GOOD

Closed on Mondays Uses a Restaurant's Down Time to Cook Up Funds for the Community

A new kind of pop-up eatery opens in restaurants on the night that they've closed to the public, and raises money for local food groups.


Today is Monday, and that means it's a night off for much of the restaurant world. But for a group of Los Angeles friends, all those vacant kitchens represented a resource: fully-equipped spaces to host fundraising dinners for causes they loved. Closed on Mondays was launched a few months ago at the Los Angeles restaurant Canelé to put those unused stoves to good work.

After volunteering for various causes, friends Savita Ostendorf, Aliza Miner, and Marjory Garrison (pictured above) realized they could do more by combining their skills. Miner is the brunch chef at Canelé, Ostendorf is a graphic designer, and Garrison works on PR campaigns for national nonprofits like Save Darfur. Together, they were like a functioning restaurant without a home. They approached the owner of Canelé with the idea to use the restaurant space when it was closed to the public, and she enthusiastically agreed.


Each Closed on Mondays dinner is $35 and is organized around a loose theme; a recent meal featured three Mexican-inspired courses with dishes like Yucatan pulled pork and included homemade tortillas made to order. After covering their costs, they've made $7,000 over three dinners. It's not a huge amount yet, acknowledges Garrison, but it was enough to help their first beneficiary, Micheltorena School Garden, fund its community-school partnership that recently opened in the nearby neighborhood of Silver Lake.


Although members of the nonprofits always attend the dinners, these aren't pitch sessions for their causes. "No one's going to give a speech," says Garrison. "We just want people to come and eat." However, attendees will likely walk away with a token of appreciation from the nonprofit, she notes. The Milagro Allegro Community Garden recently provided seedlings for all attendees. Closed on Mondays also likes the idea of having those who are benefitting from the dinner take part in the experience of cooking it. For a dinner to benefit RootDown LA, a nonprofit that engages high school students in growing and preparing their own food to prevent obesity, Closed on Mondays hosted the students in the kitchen, where they made lemon curd and onion confiture that was served at the dinner itself.

While the idea of holding a fundraising dinner isn't new, using an established and supportive restaurant space has myriad benefits. Canelé's waitstaff, dishwashers, and cleaning staff get to pick up another shift; the restaurant gets to use leftovers, like the red butter lettuce left behind after the last dinner; and the event organizers don't have to worry about securing and preparing a new space each time. The Closed on Mondays trio also serves Canelé's beer and wine, and lets the restaurant keep the cash. "Everybody profits," says Miner.

After just three dinners, other L.A. chefs have approached Closed on Mondays about bringing the concept to their restaurants. But it's a simple enough idea that anyone could try it. One could even see these becoming a movement, with little pop-up fundraisers happening all over the city. Maybe even the country. Soon Monday could be the biggest restaurant night of the week.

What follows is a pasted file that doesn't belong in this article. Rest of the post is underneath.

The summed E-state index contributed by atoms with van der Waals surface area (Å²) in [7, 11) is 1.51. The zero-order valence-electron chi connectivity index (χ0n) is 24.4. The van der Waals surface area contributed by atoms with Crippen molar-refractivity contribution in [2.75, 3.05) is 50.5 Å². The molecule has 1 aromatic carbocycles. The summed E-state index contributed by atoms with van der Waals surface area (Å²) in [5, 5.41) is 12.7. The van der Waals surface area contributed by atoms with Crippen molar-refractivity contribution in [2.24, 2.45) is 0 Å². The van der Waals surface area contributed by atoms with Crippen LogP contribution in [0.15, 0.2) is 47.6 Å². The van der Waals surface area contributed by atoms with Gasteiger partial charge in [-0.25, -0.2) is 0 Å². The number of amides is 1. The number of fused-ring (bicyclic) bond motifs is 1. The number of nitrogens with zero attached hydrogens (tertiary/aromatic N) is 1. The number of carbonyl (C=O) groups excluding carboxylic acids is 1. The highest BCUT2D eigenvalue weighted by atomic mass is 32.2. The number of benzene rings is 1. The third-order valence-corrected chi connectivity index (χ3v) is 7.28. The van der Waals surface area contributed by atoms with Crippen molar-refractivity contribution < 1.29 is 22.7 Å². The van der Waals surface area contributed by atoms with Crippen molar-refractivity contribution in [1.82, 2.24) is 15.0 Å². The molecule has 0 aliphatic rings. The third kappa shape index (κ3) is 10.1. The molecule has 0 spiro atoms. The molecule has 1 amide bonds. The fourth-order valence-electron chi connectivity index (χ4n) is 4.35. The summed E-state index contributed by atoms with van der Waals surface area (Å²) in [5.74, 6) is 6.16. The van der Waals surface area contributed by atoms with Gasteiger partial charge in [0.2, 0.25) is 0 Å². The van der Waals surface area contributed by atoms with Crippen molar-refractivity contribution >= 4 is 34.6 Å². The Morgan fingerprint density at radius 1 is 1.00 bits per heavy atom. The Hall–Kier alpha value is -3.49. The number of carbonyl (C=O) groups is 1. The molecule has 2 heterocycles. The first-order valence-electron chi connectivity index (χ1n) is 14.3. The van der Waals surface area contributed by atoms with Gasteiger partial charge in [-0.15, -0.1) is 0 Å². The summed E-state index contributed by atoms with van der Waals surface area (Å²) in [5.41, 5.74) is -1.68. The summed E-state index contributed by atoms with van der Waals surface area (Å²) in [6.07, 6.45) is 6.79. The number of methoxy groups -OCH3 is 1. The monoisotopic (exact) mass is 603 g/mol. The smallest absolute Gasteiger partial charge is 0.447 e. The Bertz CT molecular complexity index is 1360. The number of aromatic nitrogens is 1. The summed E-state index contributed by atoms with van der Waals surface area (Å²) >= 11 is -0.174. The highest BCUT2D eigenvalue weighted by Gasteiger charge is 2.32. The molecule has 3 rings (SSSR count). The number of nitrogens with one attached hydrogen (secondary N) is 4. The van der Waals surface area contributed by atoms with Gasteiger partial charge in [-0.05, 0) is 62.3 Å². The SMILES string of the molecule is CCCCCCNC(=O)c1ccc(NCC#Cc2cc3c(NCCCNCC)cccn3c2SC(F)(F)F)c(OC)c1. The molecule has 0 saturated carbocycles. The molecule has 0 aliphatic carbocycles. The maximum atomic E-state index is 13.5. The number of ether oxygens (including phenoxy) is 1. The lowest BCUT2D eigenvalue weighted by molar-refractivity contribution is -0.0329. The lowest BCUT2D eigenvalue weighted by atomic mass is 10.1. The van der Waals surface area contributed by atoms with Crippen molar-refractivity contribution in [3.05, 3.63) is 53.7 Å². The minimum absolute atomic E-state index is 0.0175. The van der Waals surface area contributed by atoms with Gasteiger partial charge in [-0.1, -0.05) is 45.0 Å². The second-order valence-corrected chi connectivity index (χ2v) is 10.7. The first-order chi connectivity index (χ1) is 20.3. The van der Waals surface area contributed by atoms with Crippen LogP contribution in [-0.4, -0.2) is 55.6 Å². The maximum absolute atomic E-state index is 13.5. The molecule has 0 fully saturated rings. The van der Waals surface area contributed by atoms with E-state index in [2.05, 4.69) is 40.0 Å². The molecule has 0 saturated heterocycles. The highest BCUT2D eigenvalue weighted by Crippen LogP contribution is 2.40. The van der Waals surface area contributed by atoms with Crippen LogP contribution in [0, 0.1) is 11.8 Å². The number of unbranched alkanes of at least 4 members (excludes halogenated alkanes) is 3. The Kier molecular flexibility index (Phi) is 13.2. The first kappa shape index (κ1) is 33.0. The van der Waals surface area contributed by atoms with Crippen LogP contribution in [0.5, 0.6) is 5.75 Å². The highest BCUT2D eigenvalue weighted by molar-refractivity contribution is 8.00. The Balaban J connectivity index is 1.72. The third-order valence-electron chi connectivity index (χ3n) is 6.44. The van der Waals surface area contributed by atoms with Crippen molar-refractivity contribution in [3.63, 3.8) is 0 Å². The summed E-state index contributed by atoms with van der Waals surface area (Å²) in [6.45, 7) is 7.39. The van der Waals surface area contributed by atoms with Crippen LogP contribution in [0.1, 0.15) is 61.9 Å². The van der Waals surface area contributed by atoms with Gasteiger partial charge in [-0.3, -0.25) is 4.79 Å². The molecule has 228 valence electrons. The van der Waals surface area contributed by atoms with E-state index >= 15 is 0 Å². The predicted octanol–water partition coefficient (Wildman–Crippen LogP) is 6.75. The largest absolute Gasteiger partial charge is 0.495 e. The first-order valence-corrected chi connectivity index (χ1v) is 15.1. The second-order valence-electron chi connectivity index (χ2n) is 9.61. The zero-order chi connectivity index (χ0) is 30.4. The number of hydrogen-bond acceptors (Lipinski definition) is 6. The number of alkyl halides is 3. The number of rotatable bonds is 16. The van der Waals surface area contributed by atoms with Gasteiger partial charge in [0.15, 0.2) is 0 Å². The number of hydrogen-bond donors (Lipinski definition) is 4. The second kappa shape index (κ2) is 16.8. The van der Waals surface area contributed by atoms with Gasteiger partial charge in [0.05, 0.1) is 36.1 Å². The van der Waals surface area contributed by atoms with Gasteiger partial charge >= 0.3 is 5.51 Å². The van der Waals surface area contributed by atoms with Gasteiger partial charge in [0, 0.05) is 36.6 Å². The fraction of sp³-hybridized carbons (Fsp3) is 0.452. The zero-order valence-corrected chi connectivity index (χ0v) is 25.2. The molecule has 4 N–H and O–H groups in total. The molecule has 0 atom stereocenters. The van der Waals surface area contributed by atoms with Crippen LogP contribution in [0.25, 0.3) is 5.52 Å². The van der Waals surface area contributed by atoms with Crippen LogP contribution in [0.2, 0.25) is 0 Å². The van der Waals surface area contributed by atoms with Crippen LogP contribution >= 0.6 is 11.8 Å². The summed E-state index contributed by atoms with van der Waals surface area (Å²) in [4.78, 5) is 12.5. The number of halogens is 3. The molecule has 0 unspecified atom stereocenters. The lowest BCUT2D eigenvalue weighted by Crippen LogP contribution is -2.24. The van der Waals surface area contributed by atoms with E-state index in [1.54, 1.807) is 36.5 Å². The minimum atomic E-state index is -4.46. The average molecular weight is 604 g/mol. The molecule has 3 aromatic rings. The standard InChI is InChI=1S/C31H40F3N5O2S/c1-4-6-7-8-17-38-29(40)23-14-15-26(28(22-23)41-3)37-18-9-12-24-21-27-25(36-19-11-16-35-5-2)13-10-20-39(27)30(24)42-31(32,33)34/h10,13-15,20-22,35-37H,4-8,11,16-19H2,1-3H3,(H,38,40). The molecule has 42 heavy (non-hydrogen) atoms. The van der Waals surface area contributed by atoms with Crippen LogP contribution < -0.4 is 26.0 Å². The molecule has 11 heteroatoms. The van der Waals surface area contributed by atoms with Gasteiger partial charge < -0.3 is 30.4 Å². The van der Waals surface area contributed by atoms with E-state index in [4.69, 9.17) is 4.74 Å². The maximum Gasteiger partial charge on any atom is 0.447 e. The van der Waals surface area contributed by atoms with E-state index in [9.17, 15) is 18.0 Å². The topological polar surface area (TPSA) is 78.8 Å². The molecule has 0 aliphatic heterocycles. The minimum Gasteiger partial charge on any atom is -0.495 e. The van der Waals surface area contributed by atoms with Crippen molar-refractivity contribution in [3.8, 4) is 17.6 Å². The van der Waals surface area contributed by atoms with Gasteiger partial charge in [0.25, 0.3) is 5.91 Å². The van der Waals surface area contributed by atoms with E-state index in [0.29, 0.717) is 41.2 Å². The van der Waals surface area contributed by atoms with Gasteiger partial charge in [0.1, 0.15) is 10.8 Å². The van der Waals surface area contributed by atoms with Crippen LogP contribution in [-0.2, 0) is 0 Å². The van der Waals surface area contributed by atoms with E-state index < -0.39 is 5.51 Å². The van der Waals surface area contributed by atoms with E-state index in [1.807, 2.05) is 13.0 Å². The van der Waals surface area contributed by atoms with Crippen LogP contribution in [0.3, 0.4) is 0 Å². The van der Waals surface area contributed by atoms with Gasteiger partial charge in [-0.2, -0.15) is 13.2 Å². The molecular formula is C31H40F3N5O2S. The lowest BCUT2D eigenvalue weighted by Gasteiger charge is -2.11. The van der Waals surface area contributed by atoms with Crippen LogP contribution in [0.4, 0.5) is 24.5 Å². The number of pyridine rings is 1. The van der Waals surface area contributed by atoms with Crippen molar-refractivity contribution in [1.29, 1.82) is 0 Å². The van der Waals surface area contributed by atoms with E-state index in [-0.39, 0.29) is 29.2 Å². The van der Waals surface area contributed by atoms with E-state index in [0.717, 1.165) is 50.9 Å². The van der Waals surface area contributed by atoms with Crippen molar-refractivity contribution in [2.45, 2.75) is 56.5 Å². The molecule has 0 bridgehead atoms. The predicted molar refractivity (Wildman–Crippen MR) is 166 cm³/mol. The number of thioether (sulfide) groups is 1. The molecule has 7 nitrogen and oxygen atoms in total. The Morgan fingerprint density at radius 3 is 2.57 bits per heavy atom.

Closed on Monday's next dinner is April 4 for the Garden School Foundation. There are no reservations; dinners are first-come, first-serve. Details here.

Live in Los Angeles? Join GOOD LA and we'll introduce you to more people, places, projects, and events that are making Los Angeles work. Sign up here.

Articles
via David Leavitt / Twitter and RealTargetTori / Twitter

Last Friday, GOOD reported on an infuriating incident that went down at a Massachusetts Target.

A Target manager who's come to be known as "Target Tori," was harassed by Twitter troll David Leavitt for not selling him an $89 Oral-B Pro 5000 toothbrush for a penny.

He describes himself as a "multimedia journalist who has worked for CBS, AXS, Yahoo, and others."

Keep Reading
Communities
via David Leavitt / Twitter

Anyone who has ever worked in retail knows that the worst thing about the job, right after the pay, are the unreasonable cheapskates who "want to talk to your manager" to get some money off an item.

They think that throwing a tantrum will save them a few bucks and don't care if they completely embarrass themselves in the process. Sometimes that involves belittling the poor employee who's just trying to get through their day with an ounce of dignity.

Twitter is rallying around a gal named Tori who works at a Target in Massachusetts after she was tweet-shamed by irate chapekate, journalist, and Twitter troll, David Leavitt.

Keep Reading
Business
via Haldean Brown / Flickr

In a typical work day, people who smoke take more breaks than those who do not. Every few hours they pop outside to have a smoke and usually take a coworker with them.

Don Bryden, Managing director at KCJ Training and Employment Solutions in Swindon, England, thinks that nonsmokers and smokers should be treated equally, so he's giving those who refrain from smoking four extra days to compensate.

Funny enough, Bryden is a smoker himself.

Keep Reading
Health